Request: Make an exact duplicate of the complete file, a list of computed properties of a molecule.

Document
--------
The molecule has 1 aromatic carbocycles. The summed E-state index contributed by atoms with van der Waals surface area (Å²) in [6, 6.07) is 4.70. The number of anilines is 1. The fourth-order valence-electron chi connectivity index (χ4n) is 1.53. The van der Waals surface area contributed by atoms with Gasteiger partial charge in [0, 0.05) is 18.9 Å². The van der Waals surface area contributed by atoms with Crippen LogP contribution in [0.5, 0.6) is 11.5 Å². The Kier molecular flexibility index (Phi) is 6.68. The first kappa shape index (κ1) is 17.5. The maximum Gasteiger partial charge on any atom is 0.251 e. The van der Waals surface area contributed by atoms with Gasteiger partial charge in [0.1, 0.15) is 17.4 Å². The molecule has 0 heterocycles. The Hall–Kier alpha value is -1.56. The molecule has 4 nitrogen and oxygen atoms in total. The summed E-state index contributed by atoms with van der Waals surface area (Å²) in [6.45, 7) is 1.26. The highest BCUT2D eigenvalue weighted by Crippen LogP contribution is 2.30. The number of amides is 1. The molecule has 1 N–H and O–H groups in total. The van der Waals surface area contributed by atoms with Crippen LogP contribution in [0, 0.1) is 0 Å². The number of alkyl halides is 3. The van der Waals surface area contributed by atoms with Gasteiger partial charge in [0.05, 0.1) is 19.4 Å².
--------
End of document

The molecule has 1 aromatic carbocycles. The summed E-state index contributed by atoms with van der Waals surface area (Å²) in [6, 6.07) is 4.70. The number of anilines is 1. The fourth-order valence-electron chi connectivity index (χ4n) is 1.53. The van der Waals surface area contributed by atoms with Gasteiger partial charge in [0, 0.05) is 18.9 Å². The van der Waals surface area contributed by atoms with Crippen LogP contribution in [0.5, 0.6) is 11.5 Å². The Kier molecular flexibility index (Phi) is 6.68. The first kappa shape index (κ1) is 17.5. The maximum Gasteiger partial charge on any atom is 0.251 e. The van der Waals surface area contributed by atoms with Gasteiger partial charge in [0.1, 0.15) is 17.4 Å². The molecule has 0 heterocycles. The Hall–Kier alpha value is -1.56. The molecule has 4 nitrogen and oxygen atoms in total. The summed E-state index contributed by atoms with van der Waals surface area (Å²) in [6.45, 7) is 1.26. The highest BCUT2D eigenvalue weighted by Crippen LogP contribution is 2.30. The number of amides is 1. The molecule has 1 N–H and O–H groups in total. The van der Waals surface area contributed by atoms with Crippen LogP contribution in [0, 0.1) is 0 Å². The number of alkyl halides is 3. The van der Waals surface area contributed by atoms with Gasteiger partial charge in [0.05, 0.1) is 19.4 Å².